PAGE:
Salivary Gland Cancer Treatment (PDQ®)

As a National Cancer Institute (NCI)-designated Comprehensive Cancer Center, a core part of our mission is to educate patients and the community about cancer. The following summary is trusted information from the NCI.

General Information About Salivary Gland Cancer

The salivary glands make saliva and release it into the mouth. Saliva has enzymes that help digest food and antibodies that help protect against infections of the mouth and throat. There are 3 pairs of major salivary glands:

  • Parotid glands: These are the largest salivary glands and are found in front of and just below each ear. Most major salivary gland tumors begin in this gland.
  • Sublingual glands: These glands are found under the tongue in the floor of the mouth.
  • Submandibular glands: These glands are found below the jawbone.

There are also hundreds of small (minor) salivary glands lining parts of the mouth, nose, and larynx that can be seen only with a microscope. Most small salivary gland tumors begin in the palate (roof of the mouth).

More than half of all salivary gland tumors are benign (not cancerous) and do not spread to other tissues.

Anything that increases the chance of getting a disease is called a risk factor. Having a risk factor does not mean that you will get cancer; not having risk factors doesn't mean that you will not get cancer. People who think they may be at risk should discuss this with their doctor. Although the cause of most salivary gland cancers is not known, risk factors include the following:

  • Older age.
  • Treatment with radiation therapy to the head and neck.
  • Being exposed to certain substances at work.

Salivary gland cancer may not cause any symptoms. It is sometimes found during a regular dental check-up or physical exam. Symptoms caused by salivary gland cancer also may be caused by other conditions. A doctor should be consulted if any of the following problems occur:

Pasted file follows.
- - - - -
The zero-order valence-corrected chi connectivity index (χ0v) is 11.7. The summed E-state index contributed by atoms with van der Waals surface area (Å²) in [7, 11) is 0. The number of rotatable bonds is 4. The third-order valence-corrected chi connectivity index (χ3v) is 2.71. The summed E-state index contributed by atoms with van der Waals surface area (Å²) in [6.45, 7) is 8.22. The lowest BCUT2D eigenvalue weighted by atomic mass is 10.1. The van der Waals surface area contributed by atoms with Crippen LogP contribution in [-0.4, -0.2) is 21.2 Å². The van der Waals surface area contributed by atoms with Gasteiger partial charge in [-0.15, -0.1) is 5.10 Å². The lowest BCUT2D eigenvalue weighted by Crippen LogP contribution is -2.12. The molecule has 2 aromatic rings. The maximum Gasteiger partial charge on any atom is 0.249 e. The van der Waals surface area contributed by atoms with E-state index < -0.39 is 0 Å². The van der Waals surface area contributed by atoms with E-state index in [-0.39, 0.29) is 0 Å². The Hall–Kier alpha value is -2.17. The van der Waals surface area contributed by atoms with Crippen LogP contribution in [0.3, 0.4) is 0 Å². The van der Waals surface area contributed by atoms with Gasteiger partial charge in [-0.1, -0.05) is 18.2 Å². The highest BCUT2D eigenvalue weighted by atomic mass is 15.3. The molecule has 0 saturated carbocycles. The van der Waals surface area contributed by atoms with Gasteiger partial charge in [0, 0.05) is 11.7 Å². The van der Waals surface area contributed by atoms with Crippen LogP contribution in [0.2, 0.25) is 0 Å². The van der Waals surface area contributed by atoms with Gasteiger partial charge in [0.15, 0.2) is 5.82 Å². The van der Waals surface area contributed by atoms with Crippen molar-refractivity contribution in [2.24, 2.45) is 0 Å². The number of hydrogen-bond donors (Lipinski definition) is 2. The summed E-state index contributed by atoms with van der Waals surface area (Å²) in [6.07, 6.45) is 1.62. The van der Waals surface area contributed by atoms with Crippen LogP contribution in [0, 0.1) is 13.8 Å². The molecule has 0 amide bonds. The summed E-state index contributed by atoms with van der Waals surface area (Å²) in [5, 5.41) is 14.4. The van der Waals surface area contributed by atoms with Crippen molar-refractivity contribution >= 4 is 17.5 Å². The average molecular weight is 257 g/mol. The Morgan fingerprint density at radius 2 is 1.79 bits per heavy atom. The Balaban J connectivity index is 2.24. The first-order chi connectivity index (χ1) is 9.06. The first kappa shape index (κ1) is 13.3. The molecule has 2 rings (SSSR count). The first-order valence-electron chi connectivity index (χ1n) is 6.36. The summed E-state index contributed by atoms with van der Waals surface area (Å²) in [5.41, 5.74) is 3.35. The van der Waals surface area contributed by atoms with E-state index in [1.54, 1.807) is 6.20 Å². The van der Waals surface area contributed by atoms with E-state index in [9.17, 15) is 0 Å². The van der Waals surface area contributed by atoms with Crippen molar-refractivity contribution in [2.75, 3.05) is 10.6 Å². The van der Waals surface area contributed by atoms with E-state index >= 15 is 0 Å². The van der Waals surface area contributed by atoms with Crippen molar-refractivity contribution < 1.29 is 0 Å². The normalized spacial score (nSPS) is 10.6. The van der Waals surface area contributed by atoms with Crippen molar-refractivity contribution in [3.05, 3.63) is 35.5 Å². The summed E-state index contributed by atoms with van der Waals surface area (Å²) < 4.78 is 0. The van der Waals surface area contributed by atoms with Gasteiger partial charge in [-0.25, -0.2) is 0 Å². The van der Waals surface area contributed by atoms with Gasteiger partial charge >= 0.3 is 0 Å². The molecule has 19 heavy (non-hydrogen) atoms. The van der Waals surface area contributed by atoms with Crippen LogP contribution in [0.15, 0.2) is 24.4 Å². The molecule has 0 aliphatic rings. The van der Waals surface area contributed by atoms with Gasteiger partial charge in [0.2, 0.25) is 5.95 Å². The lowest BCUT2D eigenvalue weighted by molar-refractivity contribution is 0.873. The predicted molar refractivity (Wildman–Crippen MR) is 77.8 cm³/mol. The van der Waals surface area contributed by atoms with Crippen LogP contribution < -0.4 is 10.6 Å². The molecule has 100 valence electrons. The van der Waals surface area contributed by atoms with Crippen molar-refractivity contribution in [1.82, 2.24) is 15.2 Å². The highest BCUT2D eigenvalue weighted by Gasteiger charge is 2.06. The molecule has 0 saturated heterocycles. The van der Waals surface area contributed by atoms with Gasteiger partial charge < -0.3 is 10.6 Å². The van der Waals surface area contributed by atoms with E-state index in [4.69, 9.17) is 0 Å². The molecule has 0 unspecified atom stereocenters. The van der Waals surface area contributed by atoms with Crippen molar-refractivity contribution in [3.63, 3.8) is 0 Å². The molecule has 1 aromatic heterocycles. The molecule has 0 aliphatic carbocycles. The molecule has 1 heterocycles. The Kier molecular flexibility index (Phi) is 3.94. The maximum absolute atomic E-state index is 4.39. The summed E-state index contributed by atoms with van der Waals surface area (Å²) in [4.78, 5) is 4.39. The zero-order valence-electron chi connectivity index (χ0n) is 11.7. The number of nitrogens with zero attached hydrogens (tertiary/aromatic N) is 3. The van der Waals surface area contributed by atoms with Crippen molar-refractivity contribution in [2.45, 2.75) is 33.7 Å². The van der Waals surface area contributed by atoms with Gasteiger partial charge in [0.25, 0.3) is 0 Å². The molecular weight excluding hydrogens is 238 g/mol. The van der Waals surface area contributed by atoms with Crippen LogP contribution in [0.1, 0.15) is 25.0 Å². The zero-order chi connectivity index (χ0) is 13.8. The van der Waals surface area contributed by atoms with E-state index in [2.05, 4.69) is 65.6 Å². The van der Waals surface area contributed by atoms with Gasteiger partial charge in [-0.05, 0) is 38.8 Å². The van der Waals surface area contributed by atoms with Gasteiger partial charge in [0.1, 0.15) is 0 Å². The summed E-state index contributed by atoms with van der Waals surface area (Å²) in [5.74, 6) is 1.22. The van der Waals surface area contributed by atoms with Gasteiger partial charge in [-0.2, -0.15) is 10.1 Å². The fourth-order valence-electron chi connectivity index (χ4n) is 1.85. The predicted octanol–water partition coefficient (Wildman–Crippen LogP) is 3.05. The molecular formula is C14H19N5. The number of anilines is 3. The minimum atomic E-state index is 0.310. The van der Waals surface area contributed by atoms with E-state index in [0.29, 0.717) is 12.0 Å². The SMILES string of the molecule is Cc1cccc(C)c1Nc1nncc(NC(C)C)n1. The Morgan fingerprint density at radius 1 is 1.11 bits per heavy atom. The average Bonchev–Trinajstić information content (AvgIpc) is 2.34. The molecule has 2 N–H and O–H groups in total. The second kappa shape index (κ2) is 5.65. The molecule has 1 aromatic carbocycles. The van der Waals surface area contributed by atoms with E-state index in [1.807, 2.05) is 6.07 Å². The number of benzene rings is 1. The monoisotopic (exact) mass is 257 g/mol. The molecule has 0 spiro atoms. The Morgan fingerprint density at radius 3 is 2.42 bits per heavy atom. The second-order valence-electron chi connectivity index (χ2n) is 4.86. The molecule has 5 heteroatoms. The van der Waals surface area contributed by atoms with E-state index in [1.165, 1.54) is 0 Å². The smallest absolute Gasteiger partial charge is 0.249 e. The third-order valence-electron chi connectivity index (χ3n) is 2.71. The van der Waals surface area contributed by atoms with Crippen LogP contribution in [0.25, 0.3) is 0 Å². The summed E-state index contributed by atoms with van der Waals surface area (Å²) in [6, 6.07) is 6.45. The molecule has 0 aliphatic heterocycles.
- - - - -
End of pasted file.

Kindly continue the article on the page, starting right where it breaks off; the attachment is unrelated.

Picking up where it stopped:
• A lump (usually painless) in the area of the ear, cheek, jaw, lip, or inside the mouth.
  • Fluid draining from the ear.
  • Trouble swallowing or opening the mouth widely.
  • Numbness or weakness in the face.
  • Pain in the face that does not go away.

The following procedures may be used:

  • Physical exam and history: An exam of the body to check general signs of health. The head, neck, mouth, and throat will be checked for signs of disease, such as lumps or anything else that seems unusual. A history of the patient's health habits and past illnesses and treatments will also be taken.
  • MRI (magnetic resonance imaging): A procedure that uses a magnet, radio waves, and a computer to make a series of detailed pictures of areas inside the body. This procedure is also called nuclear magnetic resonance imaging (NMRI).
  • CT scan (CAT scan): A procedure that makes a series of detailed pictures of areas inside the body, taken from different angles. The pictures are made by a computer linked to an x-ray machine. A dye may be injected into a vein or swallowed to help the organs or tissues show up more clearly. This procedure is also called computed tomography, computerized tomography, or computerized axial tomography.
  • PET scan (positron emission tomography scan): A procedure to find malignant tumor cells in the body. A small amount of radioactive glucose (sugar) is injected into a vein. The PET scanner rotates around the body and makes a picture of where glucose is being used in the body. Malignant tumor cells show up brighter in the picture because they are more active and take up more glucose than normal cells do.
  • Ultrasound exam: A procedure in which high-energy sound waves (ultrasound) are bounced off internal tissues or organs and make echoes. The echoes form a picture of body tissues called a sonogram. The picture can be printed to be looked at later.
  • Endoscopy: A procedure to look at organs and tissues inside the body to check for abnormal areas. For salivary gland cancer, an endoscope is inserted into the mouth to look at the mouth, throat, and larynx. An endoscope is a thin, tube-like instrument with a light and a lens for viewing.
  • Fine needle aspiration (FNA) biopsy: The removal of tissue or fluid using a thin needle. A pathologist views the tissue or fluid under a microscope to look for cancer cells.

Because salivary gland cancer can be hard to diagnose, patients should ask to have biopsy samples checked by a pathologist who has experience in diagnosing salivary gland cancer.

The treatment options and prognosis (chance of recovery) depend on the following:

  • The stage of the cancer (especially the size of the tumor).
  • The type of salivary gland the cancer is in.
  • The type of cancer cells (how they look under a microscope).